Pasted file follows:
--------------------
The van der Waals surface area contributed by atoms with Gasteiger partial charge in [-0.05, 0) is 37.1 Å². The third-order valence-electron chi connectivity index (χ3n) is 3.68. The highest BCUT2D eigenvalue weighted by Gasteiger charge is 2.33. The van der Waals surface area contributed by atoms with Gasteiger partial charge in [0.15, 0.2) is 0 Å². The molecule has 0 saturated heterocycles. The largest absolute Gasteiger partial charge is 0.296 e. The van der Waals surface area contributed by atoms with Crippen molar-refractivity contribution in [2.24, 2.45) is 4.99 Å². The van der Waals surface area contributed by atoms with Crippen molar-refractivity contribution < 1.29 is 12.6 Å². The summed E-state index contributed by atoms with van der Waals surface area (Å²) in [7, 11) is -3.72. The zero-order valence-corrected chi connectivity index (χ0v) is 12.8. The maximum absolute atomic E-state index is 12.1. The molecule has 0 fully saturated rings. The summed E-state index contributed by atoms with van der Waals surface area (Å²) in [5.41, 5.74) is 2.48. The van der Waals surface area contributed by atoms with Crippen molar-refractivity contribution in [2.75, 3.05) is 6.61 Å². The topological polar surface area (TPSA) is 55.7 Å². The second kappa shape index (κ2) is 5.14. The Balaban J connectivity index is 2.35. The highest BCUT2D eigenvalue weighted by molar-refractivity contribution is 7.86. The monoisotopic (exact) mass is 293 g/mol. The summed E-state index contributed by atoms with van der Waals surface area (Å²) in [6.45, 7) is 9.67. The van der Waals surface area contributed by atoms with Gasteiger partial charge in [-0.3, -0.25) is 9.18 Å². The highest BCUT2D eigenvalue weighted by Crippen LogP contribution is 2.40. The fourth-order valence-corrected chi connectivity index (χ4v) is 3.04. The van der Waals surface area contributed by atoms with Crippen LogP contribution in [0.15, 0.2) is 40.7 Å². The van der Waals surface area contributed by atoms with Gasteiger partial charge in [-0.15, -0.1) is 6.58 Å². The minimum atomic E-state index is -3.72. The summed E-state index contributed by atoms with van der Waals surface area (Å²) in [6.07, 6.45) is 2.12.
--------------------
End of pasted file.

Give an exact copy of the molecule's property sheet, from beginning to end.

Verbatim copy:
The van der Waals surface area contributed by atoms with Gasteiger partial charge in [-0.05, 0) is 37.1 Å². The third-order valence-electron chi connectivity index (χ3n) is 3.68. The highest BCUT2D eigenvalue weighted by Gasteiger charge is 2.33. The van der Waals surface area contributed by atoms with Gasteiger partial charge in [0.15, 0.2) is 0 Å². The molecule has 0 saturated heterocycles. The largest absolute Gasteiger partial charge is 0.296 e. The van der Waals surface area contributed by atoms with Crippen molar-refractivity contribution in [2.24, 2.45) is 4.99 Å². The van der Waals surface area contributed by atoms with Crippen molar-refractivity contribution < 1.29 is 12.6 Å². The summed E-state index contributed by atoms with van der Waals surface area (Å²) in [7, 11) is -3.72. The zero-order valence-corrected chi connectivity index (χ0v) is 12.8. The maximum absolute atomic E-state index is 12.1. The molecule has 0 fully saturated rings. The summed E-state index contributed by atoms with van der Waals surface area (Å²) in [5.41, 5.74) is 2.48. The van der Waals surface area contributed by atoms with Crippen molar-refractivity contribution in [2.75, 3.05) is 6.61 Å². The topological polar surface area (TPSA) is 55.7 Å². The second kappa shape index (κ2) is 5.14. The Balaban J connectivity index is 2.35. The highest BCUT2D eigenvalue weighted by molar-refractivity contribution is 7.86. The monoisotopic (exact) mass is 293 g/mol. The summed E-state index contributed by atoms with van der Waals surface area (Å²) in [6.45, 7) is 9.67. The van der Waals surface area contributed by atoms with Gasteiger partial charge in [-0.3, -0.25) is 9.18 Å². The highest BCUT2D eigenvalue weighted by Crippen LogP contribution is 2.40. The fourth-order valence-corrected chi connectivity index (χ4v) is 3.04. The van der Waals surface area contributed by atoms with Crippen LogP contribution in [0.15, 0.2) is 40.7 Å². The van der Waals surface area contributed by atoms with Gasteiger partial charge in [-0.15, -0.1) is 6.58 Å². The minimum atomic E-state index is -3.72. The summed E-state index contributed by atoms with van der Waals surface area (Å²) in [6.07, 6.45) is 2.12.